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    Author(s): Todd F. Shupe; Chung Y. Hse; Wan H. Wang
    Date: 1999
    Source: In: Christiansen, Alfred W.; Pilato, Louis A. International contributions to wood adhesion research; Proceedings no. 7267. Madison, WI: Forest Products Society: 132-136.
    Publication Series: Miscellaneous Publication
    PDF: View PDF  (120 KB)

    Description

    >Wettability of sanded and nonsanded transverse and tangential sections of 22 southern hardwood species were[was] judged by measurement of contact angles using phenol-formaldehyde resins. As ex­pected, contact angle values on transverse sec­tions were higher than on tangential sections for both sanded and nonsanded surfaces. On sanded surfaces, hackberry had the highest mean contact angle (64.7°), and black oak had the lowest mean contact angle (50. 1°). On nonsanded surfaces, winged elm had the highest mean contact angle (59. 1°), and sweetgum had the lowest mean con­tact angle (45.9°). In addition, 4 of the 22 species (southern red oak, sweetgum, white oak, and post oak) were selected to investigate the effect of ovendrying, air-drying, and freeze-drying on wetta­bility. The mean transverse contact angle was 2.1° to 29.0° and 5.1° to 31.5° higher than radial and tangential values, respectively. The contact angle pattern typically displayed for a given species and plane was generally ovendry > air-dry > freeze-dry. The species pattern for most drying methods and planes was: sweetgum > white oak > post oak > southern red oak. White oak and post oak gave similar contact angle values.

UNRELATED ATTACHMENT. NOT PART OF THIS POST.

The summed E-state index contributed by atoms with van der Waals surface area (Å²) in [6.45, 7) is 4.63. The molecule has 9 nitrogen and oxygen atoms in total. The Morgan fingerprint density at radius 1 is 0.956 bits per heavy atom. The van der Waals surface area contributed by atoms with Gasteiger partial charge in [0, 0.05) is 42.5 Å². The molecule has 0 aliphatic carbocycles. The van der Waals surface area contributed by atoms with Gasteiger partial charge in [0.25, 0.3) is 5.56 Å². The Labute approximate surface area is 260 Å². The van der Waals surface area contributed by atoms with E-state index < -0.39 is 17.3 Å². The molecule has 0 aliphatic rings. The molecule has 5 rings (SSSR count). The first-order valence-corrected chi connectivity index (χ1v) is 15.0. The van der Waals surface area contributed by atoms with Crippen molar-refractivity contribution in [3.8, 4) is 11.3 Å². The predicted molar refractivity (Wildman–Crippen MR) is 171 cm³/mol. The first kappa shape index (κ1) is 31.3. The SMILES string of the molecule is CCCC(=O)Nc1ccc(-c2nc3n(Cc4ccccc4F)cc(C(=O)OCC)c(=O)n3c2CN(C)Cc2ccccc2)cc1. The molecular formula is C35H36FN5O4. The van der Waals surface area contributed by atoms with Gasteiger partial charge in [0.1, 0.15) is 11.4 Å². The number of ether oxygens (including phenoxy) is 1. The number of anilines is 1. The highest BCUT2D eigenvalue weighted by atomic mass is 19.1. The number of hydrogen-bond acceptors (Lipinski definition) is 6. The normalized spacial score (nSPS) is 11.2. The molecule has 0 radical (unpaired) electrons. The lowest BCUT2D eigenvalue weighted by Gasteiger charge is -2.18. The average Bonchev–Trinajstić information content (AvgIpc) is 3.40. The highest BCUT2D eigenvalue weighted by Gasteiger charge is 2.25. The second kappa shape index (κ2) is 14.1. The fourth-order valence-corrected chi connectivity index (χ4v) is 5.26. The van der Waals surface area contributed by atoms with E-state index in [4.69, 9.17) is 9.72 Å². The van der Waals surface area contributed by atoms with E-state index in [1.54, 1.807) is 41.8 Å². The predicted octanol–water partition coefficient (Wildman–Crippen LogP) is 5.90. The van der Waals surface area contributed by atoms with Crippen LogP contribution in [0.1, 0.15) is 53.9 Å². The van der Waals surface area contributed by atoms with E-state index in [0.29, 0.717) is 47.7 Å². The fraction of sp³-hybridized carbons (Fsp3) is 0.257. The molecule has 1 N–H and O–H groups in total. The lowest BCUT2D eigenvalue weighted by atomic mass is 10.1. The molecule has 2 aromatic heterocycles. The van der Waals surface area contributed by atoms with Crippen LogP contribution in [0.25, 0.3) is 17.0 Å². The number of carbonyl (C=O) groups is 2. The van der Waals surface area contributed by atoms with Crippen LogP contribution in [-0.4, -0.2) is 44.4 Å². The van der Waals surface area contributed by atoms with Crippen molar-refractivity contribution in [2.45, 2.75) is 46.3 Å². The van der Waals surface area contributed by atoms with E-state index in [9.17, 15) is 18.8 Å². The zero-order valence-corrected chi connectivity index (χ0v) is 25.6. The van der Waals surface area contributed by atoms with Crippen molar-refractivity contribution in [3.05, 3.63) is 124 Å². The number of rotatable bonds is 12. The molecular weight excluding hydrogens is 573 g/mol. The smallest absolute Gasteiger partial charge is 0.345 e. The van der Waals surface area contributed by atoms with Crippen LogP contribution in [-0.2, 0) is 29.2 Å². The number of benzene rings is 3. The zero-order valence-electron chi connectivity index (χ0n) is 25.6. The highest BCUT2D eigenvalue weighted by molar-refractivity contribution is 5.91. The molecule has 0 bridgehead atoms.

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    Citation

    Shupe, Todd F.; Hse, Chung Y.; Wang, Wan H. 1999. An investigation of factors affecting wettability of some southern hardwoods. In: Christiansen, Alfred W.; Pilato, Louis A. International contributions to wood adhesion research; Proceedings no. 7267. Madison, WI: Forest Products Society: 132-136.

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